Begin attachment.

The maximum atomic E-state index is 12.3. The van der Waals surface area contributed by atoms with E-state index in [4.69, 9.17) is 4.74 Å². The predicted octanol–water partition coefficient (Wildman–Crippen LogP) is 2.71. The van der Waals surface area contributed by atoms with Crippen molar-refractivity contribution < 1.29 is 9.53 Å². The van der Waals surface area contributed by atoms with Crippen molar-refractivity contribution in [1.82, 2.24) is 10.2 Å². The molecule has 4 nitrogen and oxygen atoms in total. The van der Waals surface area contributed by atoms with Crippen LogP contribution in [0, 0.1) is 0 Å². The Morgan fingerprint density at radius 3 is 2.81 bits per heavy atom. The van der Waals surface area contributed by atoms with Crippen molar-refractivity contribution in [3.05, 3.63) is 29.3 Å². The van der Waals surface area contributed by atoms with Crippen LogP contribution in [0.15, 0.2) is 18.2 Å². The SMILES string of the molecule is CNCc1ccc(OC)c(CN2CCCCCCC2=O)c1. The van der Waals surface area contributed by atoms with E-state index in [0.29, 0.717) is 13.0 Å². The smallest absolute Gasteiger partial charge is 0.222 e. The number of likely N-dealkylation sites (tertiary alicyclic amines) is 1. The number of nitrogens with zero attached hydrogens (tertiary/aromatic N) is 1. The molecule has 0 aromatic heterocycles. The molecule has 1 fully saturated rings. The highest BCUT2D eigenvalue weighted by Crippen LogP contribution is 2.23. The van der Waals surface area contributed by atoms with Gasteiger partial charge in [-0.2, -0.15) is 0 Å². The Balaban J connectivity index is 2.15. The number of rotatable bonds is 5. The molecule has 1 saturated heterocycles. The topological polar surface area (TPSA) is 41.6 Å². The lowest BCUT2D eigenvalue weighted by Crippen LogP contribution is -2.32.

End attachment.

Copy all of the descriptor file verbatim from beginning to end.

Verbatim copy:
The maximum atomic E-state index is 12.3. The van der Waals surface area contributed by atoms with E-state index in [4.69, 9.17) is 4.74 Å². The predicted octanol–water partition coefficient (Wildman–Crippen LogP) is 2.71. The van der Waals surface area contributed by atoms with Crippen molar-refractivity contribution < 1.29 is 9.53 Å². The van der Waals surface area contributed by atoms with Crippen molar-refractivity contribution in [1.82, 2.24) is 10.2 Å². The molecule has 4 nitrogen and oxygen atoms in total. The van der Waals surface area contributed by atoms with Crippen LogP contribution in [0, 0.1) is 0 Å². The Morgan fingerprint density at radius 3 is 2.81 bits per heavy atom. The van der Waals surface area contributed by atoms with Crippen molar-refractivity contribution in [3.05, 3.63) is 29.3 Å². The van der Waals surface area contributed by atoms with Crippen LogP contribution in [0.15, 0.2) is 18.2 Å². The SMILES string of the molecule is CNCc1ccc(OC)c(CN2CCCCCCC2=O)c1. The van der Waals surface area contributed by atoms with E-state index in [0.29, 0.717) is 13.0 Å². The smallest absolute Gasteiger partial charge is 0.222 e. The number of likely N-dealkylation sites (tertiary alicyclic amines) is 1. The number of nitrogens with zero attached hydrogens (tertiary/aromatic N) is 1. The molecule has 0 aromatic heterocycles. The molecule has 1 fully saturated rings. The highest BCUT2D eigenvalue weighted by Crippen LogP contribution is 2.23. The van der Waals surface area contributed by atoms with Gasteiger partial charge in [-0.2, -0.15) is 0 Å². The Balaban J connectivity index is 2.15. The number of rotatable bonds is 5. The molecule has 1 saturated heterocycles. The topological polar surface area (TPSA) is 41.6 Å². The lowest BCUT2D eigenvalue weighted by Crippen LogP contribution is -2.32.